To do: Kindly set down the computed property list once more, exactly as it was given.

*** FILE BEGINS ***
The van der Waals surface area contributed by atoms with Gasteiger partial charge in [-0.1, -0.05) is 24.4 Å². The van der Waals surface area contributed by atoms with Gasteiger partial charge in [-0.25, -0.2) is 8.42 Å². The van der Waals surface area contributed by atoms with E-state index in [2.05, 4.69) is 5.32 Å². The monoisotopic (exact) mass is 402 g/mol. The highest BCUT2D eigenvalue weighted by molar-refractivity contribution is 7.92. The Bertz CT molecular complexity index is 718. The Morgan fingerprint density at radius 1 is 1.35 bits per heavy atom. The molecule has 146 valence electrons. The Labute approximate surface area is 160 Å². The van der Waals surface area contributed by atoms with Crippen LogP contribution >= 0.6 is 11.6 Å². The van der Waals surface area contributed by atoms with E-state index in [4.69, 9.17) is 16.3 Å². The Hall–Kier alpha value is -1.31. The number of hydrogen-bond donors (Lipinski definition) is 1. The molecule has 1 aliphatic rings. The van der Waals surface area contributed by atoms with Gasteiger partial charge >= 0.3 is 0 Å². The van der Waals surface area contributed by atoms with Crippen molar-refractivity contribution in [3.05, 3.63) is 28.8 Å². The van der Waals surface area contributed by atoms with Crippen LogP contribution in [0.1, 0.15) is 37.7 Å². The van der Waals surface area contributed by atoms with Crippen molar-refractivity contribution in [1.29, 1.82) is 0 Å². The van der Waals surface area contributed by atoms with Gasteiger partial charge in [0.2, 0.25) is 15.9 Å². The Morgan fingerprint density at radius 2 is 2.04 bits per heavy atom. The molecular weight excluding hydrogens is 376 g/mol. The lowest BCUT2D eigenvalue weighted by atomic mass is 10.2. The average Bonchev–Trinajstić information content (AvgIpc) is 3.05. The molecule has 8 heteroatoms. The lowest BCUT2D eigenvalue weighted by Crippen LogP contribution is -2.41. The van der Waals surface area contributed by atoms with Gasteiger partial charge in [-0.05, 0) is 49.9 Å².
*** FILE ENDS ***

The van der Waals surface area contributed by atoms with Gasteiger partial charge in [-0.1, -0.05) is 24.4 Å². The van der Waals surface area contributed by atoms with Gasteiger partial charge in [-0.25, -0.2) is 8.42 Å². The van der Waals surface area contributed by atoms with E-state index in [2.05, 4.69) is 5.32 Å². The monoisotopic (exact) mass is 402 g/mol. The highest BCUT2D eigenvalue weighted by molar-refractivity contribution is 7.92. The Bertz CT molecular complexity index is 718. The Morgan fingerprint density at radius 1 is 1.35 bits per heavy atom. The molecule has 146 valence electrons. The Labute approximate surface area is 160 Å². The van der Waals surface area contributed by atoms with Crippen LogP contribution >= 0.6 is 11.6 Å². The van der Waals surface area contributed by atoms with E-state index in [4.69, 9.17) is 16.3 Å². The Hall–Kier alpha value is -1.31. The number of hydrogen-bond donors (Lipinski definition) is 1. The molecule has 1 aliphatic rings. The van der Waals surface area contributed by atoms with Gasteiger partial charge >= 0.3 is 0 Å². The van der Waals surface area contributed by atoms with Crippen molar-refractivity contribution in [3.05, 3.63) is 28.8 Å². The van der Waals surface area contributed by atoms with Crippen LogP contribution in [0.1, 0.15) is 37.7 Å². The van der Waals surface area contributed by atoms with Crippen molar-refractivity contribution in [1.29, 1.82) is 0 Å². The van der Waals surface area contributed by atoms with Gasteiger partial charge in [0.2, 0.25) is 15.9 Å². The Morgan fingerprint density at radius 2 is 2.04 bits per heavy atom. The molecular weight excluding hydrogens is 376 g/mol. The lowest BCUT2D eigenvalue weighted by atomic mass is 10.2. The average Bonchev–Trinajstić information content (AvgIpc) is 3.05. The molecule has 8 heteroatoms. The lowest BCUT2D eigenvalue weighted by Crippen LogP contribution is -2.41. The van der Waals surface area contributed by atoms with Gasteiger partial charge in [-0.05, 0) is 49.9 Å².